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Personne# Frédéric Meyer

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Kamiar Aminian, Salil Apte, Farzin Dadashi, Vincent Gremeaux, Frédéric Meyer

Power-Force-Velocity profile obtained during a sprint test is crucial for designing personalized training and evaluating injury risks. Estimation of instantaneous velocity is requisite for developing these profiles and the predominant method for this estimation assumes it to have a first order exponential behavior. While this method remains appropriate for maximal sprints, the sprint velocity profile may not always show a first-order exponential behavior. Alternately, velocity profile has been estimated using inertial sensors, with a speed radar, or a smartphone application. Existing methods either relied on the exponential behavior or timing gates for drift removal, or estimated only the mean velocity. Thus, there is a need for a more flexible and appropriate approach, allowing for instantaneous velocity estimation during sprint tests. The proposed method aims to solve this problem using a sensor fusion approach, by combining the signals from wearable Global Navigation Satellite System (GNSS) and inertial measurement unit (IMU) sensors. We collected data from nine elite sprinters, equipped with a wearable GNSS-IMU sensor, who ran two trials each of 60 and 30/40 m sprints. We developed an algorithm using a gradient descent-based orientation filter, which simplified our model to a linear one-dimensional model, thus allowing us to use a simple Kalman filter (KF) for velocity estimation. We used two cascaded KFs, to segment the sprint data precisely, and to estimate the velocity and the sprint duration, respectively. We validated the estimated velocity and duration with speed radar and photocell data as reference. The median RMS error for the estimated velocity ranged from 6 to 8%, while that for the estimated sprint duration lied between 0.1 and -6.0%. The Bland-Altman plot showed close agreement between the estimated and the reference values of maximum velocity. Examination of fitting errors indicated a second order exponential behavior for the sprint velocity profile, unlike the first order behavior previously suggested in literature. The proposed sensor-fusion algorithm is valid to compute an accurate velocity profile with respect to the radar; it can compensate for and improve upon the accuracy of the individual IMU and GNSS velocities. This method thus enables the use of wearable sensors in the analysis of sprint test.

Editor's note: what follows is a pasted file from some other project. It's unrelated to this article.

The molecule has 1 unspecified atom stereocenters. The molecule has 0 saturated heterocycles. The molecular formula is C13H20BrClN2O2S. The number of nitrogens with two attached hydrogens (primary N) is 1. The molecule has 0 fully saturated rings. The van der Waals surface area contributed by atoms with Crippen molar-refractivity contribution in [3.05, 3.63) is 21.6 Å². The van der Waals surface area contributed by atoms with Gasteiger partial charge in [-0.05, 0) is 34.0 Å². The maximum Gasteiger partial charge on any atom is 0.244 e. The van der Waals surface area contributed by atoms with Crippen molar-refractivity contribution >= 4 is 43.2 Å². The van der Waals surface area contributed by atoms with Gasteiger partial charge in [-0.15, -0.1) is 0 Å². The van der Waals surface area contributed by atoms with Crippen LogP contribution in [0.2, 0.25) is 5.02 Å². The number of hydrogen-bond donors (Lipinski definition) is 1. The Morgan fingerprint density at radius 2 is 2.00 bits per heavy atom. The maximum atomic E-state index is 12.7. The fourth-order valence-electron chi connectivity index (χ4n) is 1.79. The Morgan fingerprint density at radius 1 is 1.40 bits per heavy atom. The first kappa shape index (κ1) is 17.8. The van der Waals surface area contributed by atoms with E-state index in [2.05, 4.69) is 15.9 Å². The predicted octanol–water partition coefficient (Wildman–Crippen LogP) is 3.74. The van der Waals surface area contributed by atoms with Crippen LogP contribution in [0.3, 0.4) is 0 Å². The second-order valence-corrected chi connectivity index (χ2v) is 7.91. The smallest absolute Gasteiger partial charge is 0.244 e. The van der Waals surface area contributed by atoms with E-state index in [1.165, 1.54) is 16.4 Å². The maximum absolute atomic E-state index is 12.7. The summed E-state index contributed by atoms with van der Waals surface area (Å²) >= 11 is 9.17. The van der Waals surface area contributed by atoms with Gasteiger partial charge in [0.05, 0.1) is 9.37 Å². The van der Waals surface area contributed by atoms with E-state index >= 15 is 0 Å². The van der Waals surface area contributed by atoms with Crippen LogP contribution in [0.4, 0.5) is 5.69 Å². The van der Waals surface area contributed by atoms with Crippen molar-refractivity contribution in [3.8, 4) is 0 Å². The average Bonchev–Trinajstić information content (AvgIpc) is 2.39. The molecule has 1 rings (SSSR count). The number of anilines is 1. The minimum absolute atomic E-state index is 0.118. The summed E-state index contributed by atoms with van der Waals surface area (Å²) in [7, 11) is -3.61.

2020, , ,

Purpose: The aim of this study was to provide a theoretical model to predict the vertical loading rate (VLR) at different slopes and speeds during incline running. Methods: Twenty-nine healthy subjects running at least once a week performed in a randomized order 4-min running trials on an instrumented treadmill at various speeds (8, 10, 12, and 14 km h(-1)) and slopes (- 20%, - 10%, - 5%, 0%, + 5%, + 10%,+ 15%,+ 20%). Heart rate, gas exchanges and ground reaction forces were recorded. The VLR was then calculated as the slope of the vertical force between 20 and 80% of the duration from initial foot contact to the impact peak. Results: There was no difference in VLR between the four different uphill conditions at given running speeds, but it was reduced by 27% at 5% slope and by 54% at 10% slope for the same metabolic demand (similar VO2), when compared to level running. The average VLR measured at maximal aerobic intensity during level running would be decreased by 52.7% at + 5%, by 63.0% at+ 10%, and by 73.3% at+ 15% slope. Moreover, VLR was dependent on the slope in downhill conditions. Conclusion: This study highlights the possibility to use uphill running to minimize rate of mechanical load (i.e., osteoarticular load) from foot impact on the ground and as a time-efficient exercise routine (i.e., same energy expenditure than in level running in less time).

Kamiar Aminian, Mathieu Pascal Falbriard, Frédéric Meyer, Grégoire Millet

A spring mass model is often used to describe human running, allowing to understand the concept of elastic energy storage and restitution. The stiffness of the spring is a key parameter and different methods have been developed to estimate both the vertical and the leg stiffness components. Nevertheless, the validity and the range of application of these models are still debated. The aim of the present study was to compare three methods (i. e., Temporal, Kinetic and Kinematic-Kinetic) of stiffness determination. Twenty-nine healthy participants equipped with reflective markers performed 5-min running bouts at four running speeds and eight inclines on an instrumented treadmill surrounded by a tri-dimensional motion camera system. The three methods provided valid results among the different speeds, but the reference method (i. e., Kinematic-Kinetic) provided higher vertical stiffness and lower leg stiffness than the two other methods (both p